OPINION: Why the Women’s Institute echoes the call to stop modern slavery
PUBLISHED: 11:31 06 October 2020 | UPDATED: 11:31 06 October 2020
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The WI’s Elizabeth Barker, Norfolk Federation Trustee and chair of the Public Affairs Committee, on their current campaign
One of my favourite stories about how the Anglo Saxons got their name is probably apocryphal but still charming. A group of children captured in northern Europe was taken to Rome where they were destined to be sold as slaves. They were blonde and attracted the attention of the Roman emperor, who said that they looked like angels, hence, according to the story, the Angles in Anglo-Saxons! Historians and linguists would not agree but who am I to get in the way of a nice story?! The Romans took many slaves as did the Vikings, as we know from the tales of pillage wherever they landed.
Slavery was a major part of both our history and that of many other societies. The feudal system was based on serfdom, when the serfs belonged to their lord and had to work his land and serve him as ordered. If your surname is Freeman, then possibly you are descended from a serf who managed to buy or negotiate his freedom.
We are all now more aware of the historical issues around slavery, particularly as part of our colonial past, but there is still slavery around even in the third decade of the 21st century. It is called modern slavery and is unfortunately happening all around us.
On July 5 this year, the Sunday Times published a front-page story headlined “Fashion giant faces ‘slavery’ investigation’” highlighting that workers in Leicester were working in a factory making clothes for a large fashion retailer and being paid as little as £3.50 an hour.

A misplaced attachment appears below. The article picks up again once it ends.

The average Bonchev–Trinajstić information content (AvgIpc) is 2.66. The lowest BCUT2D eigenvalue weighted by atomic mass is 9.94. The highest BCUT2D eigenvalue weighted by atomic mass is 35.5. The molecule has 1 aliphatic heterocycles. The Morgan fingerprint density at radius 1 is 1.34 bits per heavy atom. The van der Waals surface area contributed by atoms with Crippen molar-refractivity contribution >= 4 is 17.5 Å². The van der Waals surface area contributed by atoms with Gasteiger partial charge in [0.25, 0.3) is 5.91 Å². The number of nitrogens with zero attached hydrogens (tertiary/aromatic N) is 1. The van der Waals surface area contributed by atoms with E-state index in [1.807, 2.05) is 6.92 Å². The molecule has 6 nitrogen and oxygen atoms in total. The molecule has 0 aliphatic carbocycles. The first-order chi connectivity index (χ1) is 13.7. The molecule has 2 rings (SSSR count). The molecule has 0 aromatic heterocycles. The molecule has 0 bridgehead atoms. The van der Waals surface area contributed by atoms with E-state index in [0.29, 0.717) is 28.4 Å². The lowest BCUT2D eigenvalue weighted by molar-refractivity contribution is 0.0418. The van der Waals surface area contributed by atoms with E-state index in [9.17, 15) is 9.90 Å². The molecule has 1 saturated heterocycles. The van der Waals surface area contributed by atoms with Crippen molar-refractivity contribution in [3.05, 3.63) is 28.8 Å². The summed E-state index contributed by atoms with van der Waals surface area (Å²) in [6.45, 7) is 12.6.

It is well documented that many of the clothes we buy on the high street are made in appalling conditions worldwide.
This year, the National Federation of WIs has chosen to campaign on issues around modern slavery. Members have for some time been concerned about this and now it is one of our current campaigns. We are trying to raise awareness of modern slavery in the UK and calling for better support for survivors, as well as more effective action to eradicate the problem.
Last year, we were all shocked by the deaths of many Vietnamese young people in a container discovered in Essex. Sadly, they were being trafficked and had paid huge amounts of money only to die tragically. There are regular news stories of the trafficking of desperate people for us to see on our television screens. Many of these victims end up in conditions of modern slavery and the UK government estimates that there are tens of thousands in slavery in the UK today. Global calculations suggest that there could be 40 million victims worldwide!
Modern slavery crimes are being committed across the UK, in many different sectors including factories, fields, brothels, nail bars and even within people’s homes. There is no typical victim of modern slavery – victims can be men, women, or children of all ages and nationalities. So, what can we all do to help?
According to the Salvation Army, we could come into contact with a victim without realising it. We should keep aware of warning signs such as untreated injuries or the person appearing withdrawn or fearful.
Maybe they seem to have their freedom restricted or you are concerned about their accommodation or financial situation. If you are suspicious, you should report your concerns but not try to confront the situation yourself.
There is a Modern Slavery Helpline (0800 121 700 or modernslaveryhelpline.org/report) and do not forget Crimestoppers: 0800 555 111.
Like everyone, WIs are affected by the current restrictions and our members are really missing our meetings.
Despite it all though, we will continue to highlight issues of concern to us and to society in general. In fact, we are now starting the process of deciding on our 2021 resolutions.
We might not be able to do what we would like now but we can still be aware of people around us and the problems they could be facing.
Contact us at norfolk.thewi.org.uk. You can email us at: email@example.com
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